Report: ANC figures owe cash to Kebble estate

Trustees of the insolvent estate of slain mining magnate Brett Kebble want more than R25-million back from beneficiaries of Kebble’s largesse, Business Day reported on Wednesday.

Alleged beneficiaries ranged from senior African National Congress members to a prominent business journalist.

They all allegedly received donations made for unspecified reasons between 2003 and 2005, when Kebble’s estate was already insolvent.

In some cases the donations took the form of regular monthly payments.

Prominent ANC Youth League (ANCYL) member Lunga Ncwana, his wife, Nora, and the Ncwana Family Trust lead the pack with more than R10-million in donations from Kebble, followed by various ANC branches, which owe R4,6-million.

Journalist and long-time friend of Kebble David Gleason and his company, Gleason Publications, allegedly together “owe” R3,4-million, the ANCYL R1,3-million, Kebble’s brother Guy R1-million and ANCYL national executive committee member Songezo Mjongile R846 147.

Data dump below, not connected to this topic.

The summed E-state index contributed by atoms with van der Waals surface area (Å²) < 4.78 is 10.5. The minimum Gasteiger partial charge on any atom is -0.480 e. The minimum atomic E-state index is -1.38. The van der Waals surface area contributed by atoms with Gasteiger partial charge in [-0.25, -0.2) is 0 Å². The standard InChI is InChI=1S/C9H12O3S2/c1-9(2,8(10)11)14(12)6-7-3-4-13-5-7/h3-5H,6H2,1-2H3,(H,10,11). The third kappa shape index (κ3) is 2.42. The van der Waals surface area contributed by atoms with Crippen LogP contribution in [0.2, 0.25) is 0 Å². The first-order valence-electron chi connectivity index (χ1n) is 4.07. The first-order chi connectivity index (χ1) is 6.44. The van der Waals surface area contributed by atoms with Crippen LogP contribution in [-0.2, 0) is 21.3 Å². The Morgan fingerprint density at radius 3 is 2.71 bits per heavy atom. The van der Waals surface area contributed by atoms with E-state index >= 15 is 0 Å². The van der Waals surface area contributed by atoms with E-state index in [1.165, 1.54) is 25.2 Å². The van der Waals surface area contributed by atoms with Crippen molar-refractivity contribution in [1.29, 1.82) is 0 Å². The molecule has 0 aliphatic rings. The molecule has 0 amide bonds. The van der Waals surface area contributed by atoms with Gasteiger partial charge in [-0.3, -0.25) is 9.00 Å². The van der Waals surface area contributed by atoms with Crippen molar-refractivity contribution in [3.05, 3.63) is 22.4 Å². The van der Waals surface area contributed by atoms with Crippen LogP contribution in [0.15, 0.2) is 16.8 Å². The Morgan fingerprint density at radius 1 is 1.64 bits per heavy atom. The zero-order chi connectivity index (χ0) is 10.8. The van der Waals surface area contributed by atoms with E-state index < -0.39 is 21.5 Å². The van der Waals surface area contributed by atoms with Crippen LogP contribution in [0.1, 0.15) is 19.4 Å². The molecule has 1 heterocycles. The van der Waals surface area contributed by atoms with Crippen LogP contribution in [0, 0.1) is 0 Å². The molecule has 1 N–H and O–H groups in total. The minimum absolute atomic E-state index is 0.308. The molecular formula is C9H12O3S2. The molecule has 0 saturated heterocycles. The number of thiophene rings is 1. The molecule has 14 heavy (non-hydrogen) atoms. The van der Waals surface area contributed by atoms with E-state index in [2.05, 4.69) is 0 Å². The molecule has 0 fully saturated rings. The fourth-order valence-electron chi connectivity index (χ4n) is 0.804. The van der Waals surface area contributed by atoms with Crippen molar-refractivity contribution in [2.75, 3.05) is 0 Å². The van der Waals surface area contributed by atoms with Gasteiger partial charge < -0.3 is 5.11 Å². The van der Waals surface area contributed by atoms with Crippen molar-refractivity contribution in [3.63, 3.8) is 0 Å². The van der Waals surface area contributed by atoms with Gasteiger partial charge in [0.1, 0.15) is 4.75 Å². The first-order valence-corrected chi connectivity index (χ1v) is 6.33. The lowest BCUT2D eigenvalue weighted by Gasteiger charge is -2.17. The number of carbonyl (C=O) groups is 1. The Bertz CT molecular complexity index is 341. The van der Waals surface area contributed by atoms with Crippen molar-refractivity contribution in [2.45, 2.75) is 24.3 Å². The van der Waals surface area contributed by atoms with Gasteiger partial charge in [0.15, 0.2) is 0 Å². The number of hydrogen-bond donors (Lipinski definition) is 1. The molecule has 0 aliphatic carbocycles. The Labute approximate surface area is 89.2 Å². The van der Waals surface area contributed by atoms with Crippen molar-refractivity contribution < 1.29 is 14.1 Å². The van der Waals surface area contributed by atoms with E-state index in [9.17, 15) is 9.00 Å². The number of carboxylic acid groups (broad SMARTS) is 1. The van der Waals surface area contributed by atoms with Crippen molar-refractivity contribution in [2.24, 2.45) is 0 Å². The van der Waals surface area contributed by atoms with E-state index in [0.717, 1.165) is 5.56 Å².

Among those owing about half-a-million rand are ANCYL secretary general Sihle Zikalala, Fikza Investment Holdings, run by Social Development Minister Zola Skweyiya’s wife, Thuthukile Mazibuko Skweyiya, and the late John Gomomo, former ANC MP and chairperson of Parliament’s portfolio committee on public service and administration, who received R481 761.

Gomomo died in January and trustees are awaiting the appointment of an executor for his estate before taking further legal action.

Gleason’s court documents claim he received regular monthly payments from Kebble from April 2003 until a month before Kebble’s death.

This was while he contributed a weekly column to Business Day. His column was eventually stopped. Gleason has denied owing Kebble’s estate any money.

Missing from this list are several people alleged to have received money from Kebble according to documents belonging to the deceased businessman’s estate.

These include former ANC chief whip Tony Yengeni, Dali Tambo, son of the late Oliver Tambo and again Mazibuko Skweyiya. It is not clear if these people have paid the trustees back or are still to be asked to do so.—Sapa



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